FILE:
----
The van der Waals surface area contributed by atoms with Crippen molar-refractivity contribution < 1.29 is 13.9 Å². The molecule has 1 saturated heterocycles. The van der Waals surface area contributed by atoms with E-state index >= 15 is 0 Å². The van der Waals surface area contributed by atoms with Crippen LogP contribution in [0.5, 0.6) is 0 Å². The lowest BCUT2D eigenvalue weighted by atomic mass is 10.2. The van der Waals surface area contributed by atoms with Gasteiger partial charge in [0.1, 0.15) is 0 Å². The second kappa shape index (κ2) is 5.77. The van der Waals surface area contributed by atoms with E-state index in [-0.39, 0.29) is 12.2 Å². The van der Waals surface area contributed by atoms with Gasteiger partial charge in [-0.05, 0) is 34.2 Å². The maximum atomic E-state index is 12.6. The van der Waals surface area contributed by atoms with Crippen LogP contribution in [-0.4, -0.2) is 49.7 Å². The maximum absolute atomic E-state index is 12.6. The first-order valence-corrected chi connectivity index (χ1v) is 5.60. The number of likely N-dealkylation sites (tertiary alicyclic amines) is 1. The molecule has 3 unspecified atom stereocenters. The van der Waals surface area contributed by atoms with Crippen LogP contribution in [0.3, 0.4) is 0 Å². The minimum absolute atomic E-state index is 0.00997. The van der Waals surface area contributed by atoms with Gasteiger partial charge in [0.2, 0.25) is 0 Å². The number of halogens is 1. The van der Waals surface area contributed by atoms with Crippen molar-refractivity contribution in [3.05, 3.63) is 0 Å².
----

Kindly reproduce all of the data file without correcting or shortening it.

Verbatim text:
The van der Waals surface area contributed by atoms with Crippen molar-refractivity contribution < 1.29 is 13.9 Å². The molecule has 1 saturated heterocycles. The van der Waals surface area contributed by atoms with E-state index >= 15 is 0 Å². The van der Waals surface area contributed by atoms with Crippen LogP contribution in [0.5, 0.6) is 0 Å². The lowest BCUT2D eigenvalue weighted by atomic mass is 10.2. The van der Waals surface area contributed by atoms with Gasteiger partial charge in [0.1, 0.15) is 0 Å². The second kappa shape index (κ2) is 5.77. The van der Waals surface area contributed by atoms with E-state index in [-0.39, 0.29) is 12.2 Å². The van der Waals surface area contributed by atoms with Gasteiger partial charge in [-0.05, 0) is 34.2 Å². The maximum atomic E-state index is 12.6. The van der Waals surface area contributed by atoms with Crippen LogP contribution in [-0.4, -0.2) is 49.7 Å². The maximum absolute atomic E-state index is 12.6. The first-order valence-corrected chi connectivity index (χ1v) is 5.60. The number of likely N-dealkylation sites (tertiary alicyclic amines) is 1. The molecule has 3 unspecified atom stereocenters. The van der Waals surface area contributed by atoms with Crippen LogP contribution in [0.3, 0.4) is 0 Å². The minimum absolute atomic E-state index is 0.00997. The van der Waals surface area contributed by atoms with Gasteiger partial charge in [0.2, 0.25) is 0 Å². The number of halogens is 1. The van der Waals surface area contributed by atoms with Crippen molar-refractivity contribution in [3.05, 3.63) is 0 Å².